May has been a roller coaster of a month as we’ve seen both record cold AND warmth. Check out the graphic below showing just how drastic our temperatures have been this month.
Usually once we get to the month of May, the chances of getting severe weather increase all the way into summer. Severe weather is not the most common around Rochester with most severe events developing south of the thruway, but when they do occur they usually happen during late spring and into the summer.
The first severe weather event of the season was on March 20th, 2020. This was a mere one day after the first day of astronomical spring for the northern hemisphere, and it’s been fairly quiet around Rochester ever since.
A few record breaking cold AND warm events later, it is the end of May and our next chances at seeing severe weather here in Rochester are in the forecast.
It’s been a little while since we’ve actually seen severe weather here in Rochester, so here’s a little refresher. What makes a storm severe? Here are the 3 criteria defined by the National Weather Service:
- Damaging winds up to 58 mph (50 knots) or greater
- Hail greater than 1 inch in diameter
- A tornado
As mentioned in the photo above, you can have as much lightning as the eye can see, and the storm will not be considered severe. A small percentage of severe thunderstorms can actually contain little or no lightning at all. That is why it’s so important to follow the phrase, when thunder roars go indoors. Even though the thunderstorm isn’t considered severe, it can still produce deadly lightning.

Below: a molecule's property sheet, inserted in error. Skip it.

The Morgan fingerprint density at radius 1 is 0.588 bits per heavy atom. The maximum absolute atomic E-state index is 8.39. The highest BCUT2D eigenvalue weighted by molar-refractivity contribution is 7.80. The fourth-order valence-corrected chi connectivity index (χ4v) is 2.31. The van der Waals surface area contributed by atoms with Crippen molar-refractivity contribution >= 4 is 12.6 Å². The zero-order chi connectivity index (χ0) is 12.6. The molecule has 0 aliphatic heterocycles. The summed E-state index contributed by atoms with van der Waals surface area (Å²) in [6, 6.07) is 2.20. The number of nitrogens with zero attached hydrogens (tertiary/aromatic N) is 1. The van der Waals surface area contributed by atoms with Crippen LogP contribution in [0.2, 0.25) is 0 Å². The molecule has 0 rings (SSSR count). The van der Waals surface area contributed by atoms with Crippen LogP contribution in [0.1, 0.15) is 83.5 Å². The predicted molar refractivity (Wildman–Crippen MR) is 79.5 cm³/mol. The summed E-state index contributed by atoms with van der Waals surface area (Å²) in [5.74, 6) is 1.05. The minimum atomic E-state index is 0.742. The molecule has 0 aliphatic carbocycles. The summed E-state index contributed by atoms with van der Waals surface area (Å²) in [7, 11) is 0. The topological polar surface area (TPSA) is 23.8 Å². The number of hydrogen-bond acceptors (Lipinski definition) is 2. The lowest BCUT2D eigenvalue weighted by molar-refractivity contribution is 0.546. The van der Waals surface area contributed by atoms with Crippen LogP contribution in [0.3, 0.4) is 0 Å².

Let’s break down the difference between a severe thunderstorm WATCH versus a WARNING:
SEVERE THUNDERSTORM WATCH – a watch means the conditions are favorable for a severe thunderstorm to occur. A watch typically is issued several hours before any storm initiation is expected, sort of like a heads up and over a larger area. It’s best to keep an eye to the sky and BE ALERT for any changing weather conditions.
SEVERE THUNDERSTORM WARNING – a warning means a severe thunderstorm is CURRENTLY HAPPENING. It’s best to immediately take cover indoors and keep up to date with any developments on the strength, timing, and location of the storm.
Remember to secure any loose outdoor items as they could become flying debris in high wind events, and take shelter in a sturdy building that can protect you from the elements.
~Meteorologist Christine Gregory